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Old print restoration

consensus function to restore photos from multiple prints
  [vote for,

The National Archive has three separate images of Lincoln printed from the same negative: (see link) Each of the prints has age damage, but the majority of the damage is in different areas on each print.

There should be software that uses the alignment mechanism of focus stacking, pseudo HDR, superresolution etc to pick the common areas from 2 out of 3 or more aligned images, producing a composite that has all the blemishes automatically removed. (aka a '2 out of 3 consensus function')

If this exists, I can't find it. I expect a lot of 'this is already baked' followups but I've spent a day looking for this and not found anything that is exactly this product - just things that could be made to do something similar with some manual effort.

Note I am not talking about any of the other restoration techniques such as in-painting a marked area with data from other locations in the image - this is a single-function image merge program I'm suggesting, which only restores original data from multiple original prints. Other cleanup techniques could be applied later once as much of the original data is recovered as possible.

gtoal, Jul 25 2017

Images of Lincoln https://www.flickr..../72157624246586102/
Various contemporary prints that could be restored [gtoal, Jul 25 2017]

Tourist removal as suggested by [MB] http://lifehacker.c...hop-scri-1245505649
I literally did a Google search for [photoshop remove tourists] (after posting my anno, because I was that sure) and clicked the first result. Note that it is automatic and it suggests using a dozen photos. For this application I would suggest trying mode instead of median. [notexactly, Aug 15 2017]


       Hmm. This would be easy to do in Photoshop in at least two ways:   

       (1) Put the images into separate layers and erase flaws in the topmost layer.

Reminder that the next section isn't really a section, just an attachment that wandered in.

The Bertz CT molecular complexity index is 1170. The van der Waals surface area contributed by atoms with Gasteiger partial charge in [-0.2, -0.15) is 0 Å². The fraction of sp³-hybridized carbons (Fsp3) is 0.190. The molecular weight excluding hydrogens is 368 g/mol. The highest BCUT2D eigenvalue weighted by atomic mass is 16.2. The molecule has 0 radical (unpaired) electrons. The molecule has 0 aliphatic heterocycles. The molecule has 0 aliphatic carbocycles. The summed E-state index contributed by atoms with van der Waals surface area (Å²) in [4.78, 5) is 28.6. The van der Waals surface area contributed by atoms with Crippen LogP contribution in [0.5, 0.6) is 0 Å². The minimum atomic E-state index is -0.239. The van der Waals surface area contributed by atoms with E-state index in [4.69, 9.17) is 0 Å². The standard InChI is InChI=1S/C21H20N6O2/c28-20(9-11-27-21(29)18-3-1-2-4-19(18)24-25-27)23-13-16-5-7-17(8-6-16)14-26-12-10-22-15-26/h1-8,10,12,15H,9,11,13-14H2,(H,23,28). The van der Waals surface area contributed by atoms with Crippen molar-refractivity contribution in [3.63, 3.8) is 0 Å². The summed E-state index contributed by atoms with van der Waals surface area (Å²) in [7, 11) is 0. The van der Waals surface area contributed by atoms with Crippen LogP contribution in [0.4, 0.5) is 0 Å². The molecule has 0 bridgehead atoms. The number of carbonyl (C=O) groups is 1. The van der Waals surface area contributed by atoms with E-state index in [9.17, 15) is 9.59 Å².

(2) There's also a method (I forget the details) whereby you can take multiple shots of a scene with moving things in it (eg, a tourist hot-spot), and then remove objects that differ between shots (ie, filter out the tourists to leave only the scenery).
MaxwellBuchanan, Jul 25 2017

       Yep - I've used (2) but they way they work is on TWO images and you have to manually paint over the area you want removed from one and replaced by the other. By using 3 images you don't need that manual step... Standard panorama-style blending *ought* to do this fairly easily, it's just that no-one appears to have built a custom app for this particular use-case of the algorithm.
gtoal, Jul 25 2017

       // I've used (2) but they way they work is on TWO images//   

       No, I've used it with multiple images. Something to do with a stack. If you Google "Photoshop remove tourists" or something like that, you'll find it.
MaxwellBuchanan, Jul 25 2017

       Yep, I'm familiar with that (I use photoshop) - but it's by no means automatic. Also any solution like that does not take care of blending the image - for example if one of the source images is a little darker than the other, pano/hdr style software will adjust the intensity of the patch taken from one image before inserting it in the other. And yes, you can do this with multiple images, but they're just being used as more sources of data, they're not being used to determine what pixels are common to more than one source. As I said, there are a lot of solutions that are in the right ballpark, but none (that I know of yet) that are quite exactly what I've described. (btw I also own a program called "Multiview Inpaint" which comes very close and automates most of the 'tourist removal' trick that can be done manually in Photoshop, but it is still not the fully automatic repair I'm suggesting. This may just be too much of a niche function to have been worth anyone's time to write...
gtoal, Jul 25 2017

       " This may just be too much of a niche function to have been worth anyone's time to write... "   

       Yeah .... Almost like the Halfbakery ;-)   

       Thank you [jutta].
normzone, Jul 25 2017

       No, it is automatic, and yes, it does take the consensus from multiple images. See [link].
notexactly, Aug 15 2017


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